If we get cold, we put on another layer, a scarf, maybe a hat. If the Patagonian ice dragon gets cold, it—well, apparently it doesn't get cold, because antifreeze literally runs in its veins:
The Patagonian ice dragon is an insect just over half an inch (1.3 centimeters) long and it lives on glaciers.
The Southern Patagonian Ice Field may serve as an impressive reserve of fresh water, but the rivers of ice are a difficult place to live. The dragón de la Patagonia, a type of stonefly, has adapted to survive in this frozen land.
The dragon is what scientists call an extremophile, or an organism that can live in extreme environments.
Live look at the ice dragon just living his best life in the ice:
Okay okay not really. It kinda looks like a black praying mantis or something:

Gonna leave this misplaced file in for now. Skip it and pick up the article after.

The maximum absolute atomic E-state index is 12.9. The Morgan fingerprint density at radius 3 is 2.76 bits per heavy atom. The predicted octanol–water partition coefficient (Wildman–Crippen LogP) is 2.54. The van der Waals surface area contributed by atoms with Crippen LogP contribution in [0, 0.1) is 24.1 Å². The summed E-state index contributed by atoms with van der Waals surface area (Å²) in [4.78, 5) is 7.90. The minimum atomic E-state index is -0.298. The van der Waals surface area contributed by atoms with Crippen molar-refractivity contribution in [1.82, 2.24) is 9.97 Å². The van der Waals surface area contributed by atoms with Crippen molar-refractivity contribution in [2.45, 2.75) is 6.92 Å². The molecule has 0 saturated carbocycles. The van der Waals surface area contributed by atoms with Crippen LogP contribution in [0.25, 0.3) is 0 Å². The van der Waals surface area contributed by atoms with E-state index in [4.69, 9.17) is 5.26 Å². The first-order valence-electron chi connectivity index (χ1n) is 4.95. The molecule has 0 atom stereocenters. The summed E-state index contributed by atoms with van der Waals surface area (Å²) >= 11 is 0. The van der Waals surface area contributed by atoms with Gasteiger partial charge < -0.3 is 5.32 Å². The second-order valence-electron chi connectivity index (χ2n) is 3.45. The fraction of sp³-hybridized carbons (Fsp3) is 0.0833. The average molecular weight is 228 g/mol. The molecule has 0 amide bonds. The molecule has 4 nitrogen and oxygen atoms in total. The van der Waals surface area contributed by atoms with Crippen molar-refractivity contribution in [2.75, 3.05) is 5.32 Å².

And these beasts really are suited to live in the coldest places on Earth:
"[T]his is a creature known as the Patagonian dragon, a very primitive insect which spends its entire life within the glaciers of the Andean Southern Icefield: the only wingless member of the stonefly family, it has high concentrations of glycerol (antifreeze) in its blood, and feeds entirely on the particles of algae growing in minute crevices in the ice."
How rare are these bugs? Well, the only video I could easily find of one was posted to YouTube literally 15 years ago:
If you're ever in Patagonia and you see one of these things, take a video of it and throw it onto YouTube so we can at least get some more footage circulating!
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